Sleeping with a mosquito

May 25, 2021

By Nate Smelle

On the edge of summer in North Hastings, we usually expect a series of returns to arrive with the season and change our routines. Right on schedule, the annual influx of blood-suckers showed up over the long weekend to make their presence known.

With the sun shining and a long list of work outdoors to be done, there was no avoiding the seasonal bloodletting that was due. Before stepping outside Sunday morning to begin the day of chores ahead, it appeared by the swarm of mosquitoes literally knocking on the door that my donation of plasma was highly anticipated.

As every resident of North Hastings knows, it doesn’t take long to form a collection of homegrown remedies to help ease the the pain and suffering caused by these tiny, yet ferocious creatures. From spraying vinegar on bites to numb the itch, to planting beebalm or marigolds to keep the thirsty insects at bay; there are more than enough recipes for homemade repellents and medicines to fill a newspaper. In my experience, however, the most effective way to limit the necessary suffering caused by these winged-armies of mosquitoes and blackflies invading our airspace is the same remedy used to repel vampires – garlic.

Since my time spent at the family cottage near Fenelon Falls as a child, I can recall my grandparents selling me on the value of this potent and precious plant. While there are a multitude of ways to prepare and use garlic as an eco-friendly bug spray, I have always found it most powerful when it is ingested.

For this reason, during the past month and a half I have been eating as much garlic as humanly possible. A big fan of its flavour, an extra clove or two of garlic can redefine the taste of any dish on the menu. A highly nutritious plant, garlic is known to: boost the functioning of the immune system; help fight a variety of illnesses, including the common cold; reduce blood pressure; improve cholesterol levels; contain antioxidants that are said to help prevent Alzheimer’s disease and dementia; improve bone health; and, detoxify the body. Complimenting its medicinal abilities, is the fact it can be grown relatively easily here in North Hastings.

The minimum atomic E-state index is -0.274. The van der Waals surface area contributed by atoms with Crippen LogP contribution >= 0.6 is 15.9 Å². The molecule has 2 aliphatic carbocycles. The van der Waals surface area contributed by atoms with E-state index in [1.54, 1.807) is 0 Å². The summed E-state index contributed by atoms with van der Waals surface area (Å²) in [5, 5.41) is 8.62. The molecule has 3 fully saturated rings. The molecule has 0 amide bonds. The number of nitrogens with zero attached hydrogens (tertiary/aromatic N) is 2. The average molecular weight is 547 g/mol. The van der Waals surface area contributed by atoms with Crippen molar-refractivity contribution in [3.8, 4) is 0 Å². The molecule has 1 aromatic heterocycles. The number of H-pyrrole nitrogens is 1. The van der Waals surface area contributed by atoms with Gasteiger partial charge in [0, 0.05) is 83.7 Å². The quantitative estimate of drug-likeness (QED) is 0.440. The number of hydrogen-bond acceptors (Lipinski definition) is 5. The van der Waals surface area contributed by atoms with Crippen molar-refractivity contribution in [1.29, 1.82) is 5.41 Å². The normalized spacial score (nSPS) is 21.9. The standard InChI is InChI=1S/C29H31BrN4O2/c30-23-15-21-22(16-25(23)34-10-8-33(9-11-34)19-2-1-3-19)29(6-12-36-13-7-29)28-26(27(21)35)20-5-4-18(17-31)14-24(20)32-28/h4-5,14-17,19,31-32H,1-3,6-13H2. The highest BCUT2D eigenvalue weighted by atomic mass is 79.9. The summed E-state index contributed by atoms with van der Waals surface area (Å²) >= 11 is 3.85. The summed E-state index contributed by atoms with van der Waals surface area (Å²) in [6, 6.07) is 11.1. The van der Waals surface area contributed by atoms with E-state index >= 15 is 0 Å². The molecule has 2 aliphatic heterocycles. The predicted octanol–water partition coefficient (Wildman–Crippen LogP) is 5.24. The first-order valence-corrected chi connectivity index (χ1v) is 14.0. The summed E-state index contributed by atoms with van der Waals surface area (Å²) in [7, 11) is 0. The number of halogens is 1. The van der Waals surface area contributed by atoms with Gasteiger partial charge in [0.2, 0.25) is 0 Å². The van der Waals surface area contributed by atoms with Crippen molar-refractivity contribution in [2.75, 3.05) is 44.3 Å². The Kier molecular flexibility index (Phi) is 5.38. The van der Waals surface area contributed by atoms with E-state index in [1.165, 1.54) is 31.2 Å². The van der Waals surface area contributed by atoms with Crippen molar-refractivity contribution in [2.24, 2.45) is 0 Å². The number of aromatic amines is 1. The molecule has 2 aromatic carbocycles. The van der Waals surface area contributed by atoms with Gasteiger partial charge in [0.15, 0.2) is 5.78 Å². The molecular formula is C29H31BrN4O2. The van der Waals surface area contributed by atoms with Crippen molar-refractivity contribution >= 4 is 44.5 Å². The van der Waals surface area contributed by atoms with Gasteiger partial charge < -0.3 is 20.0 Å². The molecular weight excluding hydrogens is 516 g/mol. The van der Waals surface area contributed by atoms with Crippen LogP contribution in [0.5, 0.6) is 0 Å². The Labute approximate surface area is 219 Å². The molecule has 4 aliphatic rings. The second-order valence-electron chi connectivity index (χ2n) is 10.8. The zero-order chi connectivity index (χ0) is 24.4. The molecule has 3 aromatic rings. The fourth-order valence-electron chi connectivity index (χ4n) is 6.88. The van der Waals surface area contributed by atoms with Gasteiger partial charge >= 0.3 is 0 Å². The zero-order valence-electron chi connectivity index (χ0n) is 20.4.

Walking out my front door and into the shape-shifting clouds of insects on Sunday, I watched as the overwhelming majority of these creatures of the night caught a whiff of my exposed limbs, and decided to keep searching for another donor. Of course not everyone of the insects was deterred by my preemptive dosing of preventative medicine.

Despite my long-term strategy when it comes to biting insect control, I have made it part of my routine over the years to allow the first brave mosquito of the season to have its fill. Watching as this lucky diner began to feed, I laughed as I thought of how much energy and resources we humans invest in the avoidance of this timeless interaction. I guess His Holiness the Dalai Lama was correct when he said, “If you think you are too small to make a difference, try sleeping with a mosquito.”



Page Reader Press Enter to Read Page Content Out Loud Press Enter to Pause or Restart Reading Page Content Out Loud Press Enter to Stop Reading Page Content Out Loud Screen Reader Support